The amount of change resulting from genetic drift (the variance in allelic frequency) is determined by two parameters: the allelic frequencies (p and q) and the population size (N). Genetic drift will be maximal when p and q are equal (each .5) and when the population size is small.

The effect of population size on genetic drift is illustrated by a study conducted by Luca Cavalli-Sforza and his colleagues. They studied variation in blood types among villagers in the Parm Valley of Italy, where the amount of migration between villages was limited. They found that variation in allelic frequency was greatest between small isolated villages in the upper valley but decreased between larger villages and towns farther down the valley. This result is exactly what we expect with genetic drift: there should be more genetic drift and thus more variation among villages when population size is small.

For ecological and demographic studies, population size is usually defined as the number of individuals in a group. The evolution of a gene pool depends, however, only on those individuals who contribute genes to the next generation. Population geneticists usually define population size as the equivalent number of breeding adults, the effective population size (Ne). Several factors determine the equivalent number of breeding adults. One factor is the sex ratio. When the numbers of males and females in the population are equal, the effective population size is simply the sum of reproducing males and females. When they are unequal, then the effective population size is:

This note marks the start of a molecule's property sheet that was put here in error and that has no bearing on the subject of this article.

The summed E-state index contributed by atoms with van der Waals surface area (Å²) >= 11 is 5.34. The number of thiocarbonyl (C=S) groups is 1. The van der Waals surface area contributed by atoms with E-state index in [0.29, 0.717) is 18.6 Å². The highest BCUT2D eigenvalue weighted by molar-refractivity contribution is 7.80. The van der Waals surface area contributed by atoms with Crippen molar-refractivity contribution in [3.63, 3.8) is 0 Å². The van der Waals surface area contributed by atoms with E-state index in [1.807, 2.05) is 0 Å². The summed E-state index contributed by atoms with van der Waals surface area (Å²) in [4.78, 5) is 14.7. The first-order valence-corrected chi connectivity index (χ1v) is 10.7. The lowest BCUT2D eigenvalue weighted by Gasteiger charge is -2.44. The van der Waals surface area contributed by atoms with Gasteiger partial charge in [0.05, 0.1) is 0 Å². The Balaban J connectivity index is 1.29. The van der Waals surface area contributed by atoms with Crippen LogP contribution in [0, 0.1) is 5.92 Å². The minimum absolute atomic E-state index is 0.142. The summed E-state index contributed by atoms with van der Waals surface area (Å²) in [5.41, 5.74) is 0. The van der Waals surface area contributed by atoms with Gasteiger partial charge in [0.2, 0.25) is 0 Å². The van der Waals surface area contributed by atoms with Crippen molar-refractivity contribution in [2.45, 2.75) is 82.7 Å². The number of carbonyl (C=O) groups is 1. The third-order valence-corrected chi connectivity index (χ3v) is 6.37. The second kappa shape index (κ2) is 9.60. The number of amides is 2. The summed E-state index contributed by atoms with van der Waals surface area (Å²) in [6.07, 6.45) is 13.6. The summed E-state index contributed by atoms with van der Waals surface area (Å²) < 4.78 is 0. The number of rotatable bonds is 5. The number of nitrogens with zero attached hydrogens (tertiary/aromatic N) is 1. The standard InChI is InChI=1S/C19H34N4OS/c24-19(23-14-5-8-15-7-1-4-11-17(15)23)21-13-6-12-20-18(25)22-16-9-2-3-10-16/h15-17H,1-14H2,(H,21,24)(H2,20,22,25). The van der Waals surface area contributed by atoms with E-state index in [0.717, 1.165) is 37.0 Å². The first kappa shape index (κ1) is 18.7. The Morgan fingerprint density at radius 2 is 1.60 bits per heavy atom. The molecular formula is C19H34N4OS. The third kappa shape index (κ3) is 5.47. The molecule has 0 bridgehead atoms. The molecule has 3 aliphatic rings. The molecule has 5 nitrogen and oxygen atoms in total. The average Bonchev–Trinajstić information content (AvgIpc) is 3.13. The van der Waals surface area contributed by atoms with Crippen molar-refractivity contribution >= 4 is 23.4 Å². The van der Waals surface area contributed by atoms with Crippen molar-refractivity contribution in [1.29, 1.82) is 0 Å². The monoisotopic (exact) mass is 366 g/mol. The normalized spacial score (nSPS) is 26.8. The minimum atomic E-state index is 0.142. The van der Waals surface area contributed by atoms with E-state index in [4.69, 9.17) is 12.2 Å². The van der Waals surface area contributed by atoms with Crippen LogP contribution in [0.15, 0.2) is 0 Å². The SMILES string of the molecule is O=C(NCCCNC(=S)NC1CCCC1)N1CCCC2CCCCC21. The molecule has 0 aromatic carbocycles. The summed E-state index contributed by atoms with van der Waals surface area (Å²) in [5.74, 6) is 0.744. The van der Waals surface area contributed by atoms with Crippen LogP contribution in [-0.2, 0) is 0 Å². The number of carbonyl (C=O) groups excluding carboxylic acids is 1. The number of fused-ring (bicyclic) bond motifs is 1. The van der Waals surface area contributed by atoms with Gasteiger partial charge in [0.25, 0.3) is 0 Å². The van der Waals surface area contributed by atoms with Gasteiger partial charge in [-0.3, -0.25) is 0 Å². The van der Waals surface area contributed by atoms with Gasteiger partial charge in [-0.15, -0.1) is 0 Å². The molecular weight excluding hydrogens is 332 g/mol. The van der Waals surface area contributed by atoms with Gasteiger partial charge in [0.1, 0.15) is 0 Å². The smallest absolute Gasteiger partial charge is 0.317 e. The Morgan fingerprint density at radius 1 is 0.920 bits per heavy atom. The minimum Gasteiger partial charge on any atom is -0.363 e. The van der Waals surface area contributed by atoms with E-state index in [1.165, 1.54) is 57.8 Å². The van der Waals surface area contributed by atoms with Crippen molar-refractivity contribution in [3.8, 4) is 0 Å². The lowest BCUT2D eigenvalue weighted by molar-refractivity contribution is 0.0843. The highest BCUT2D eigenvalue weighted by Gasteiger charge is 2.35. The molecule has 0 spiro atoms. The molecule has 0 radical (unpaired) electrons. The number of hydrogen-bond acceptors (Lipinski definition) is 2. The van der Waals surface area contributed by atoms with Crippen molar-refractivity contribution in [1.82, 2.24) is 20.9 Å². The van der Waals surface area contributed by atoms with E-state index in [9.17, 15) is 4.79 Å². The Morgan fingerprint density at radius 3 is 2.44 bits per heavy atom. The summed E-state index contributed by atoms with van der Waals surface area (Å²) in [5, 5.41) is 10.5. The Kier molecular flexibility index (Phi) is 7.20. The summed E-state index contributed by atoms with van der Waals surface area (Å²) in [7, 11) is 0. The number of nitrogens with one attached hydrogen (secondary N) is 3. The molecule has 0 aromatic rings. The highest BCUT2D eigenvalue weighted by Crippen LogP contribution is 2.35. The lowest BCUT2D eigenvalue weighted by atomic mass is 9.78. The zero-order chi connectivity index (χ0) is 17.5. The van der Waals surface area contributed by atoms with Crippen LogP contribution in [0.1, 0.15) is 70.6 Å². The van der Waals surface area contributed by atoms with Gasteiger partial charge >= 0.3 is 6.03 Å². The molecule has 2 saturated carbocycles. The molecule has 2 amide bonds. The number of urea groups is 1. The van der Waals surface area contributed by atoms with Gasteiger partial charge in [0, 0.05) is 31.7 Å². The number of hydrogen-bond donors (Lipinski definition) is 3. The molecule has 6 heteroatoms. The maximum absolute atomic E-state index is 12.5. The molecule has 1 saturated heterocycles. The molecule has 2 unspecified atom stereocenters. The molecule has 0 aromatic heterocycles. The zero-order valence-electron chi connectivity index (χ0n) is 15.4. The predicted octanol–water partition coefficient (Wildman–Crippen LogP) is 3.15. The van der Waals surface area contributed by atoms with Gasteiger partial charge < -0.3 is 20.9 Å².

4 X Hmales X nfemales nmales nfemales

Table 23.3 gives the effective population size for a theoretical population of 100 individuals with different proportions of males and females. Notice that, when the number of males and females is unequal, the effective population size is smaller than it is when the number of males and females is the same. For example, when a population consists of 90 males and 10 females, the effective population size is only 36, and genetic drift will occur as though the actual population consisted of only 36 individuals, equally divided between males and females. A population with 90 males and 10 females has the same effective population size as a population with 10 males and 90 females—it makes no difference which sex is in excess.

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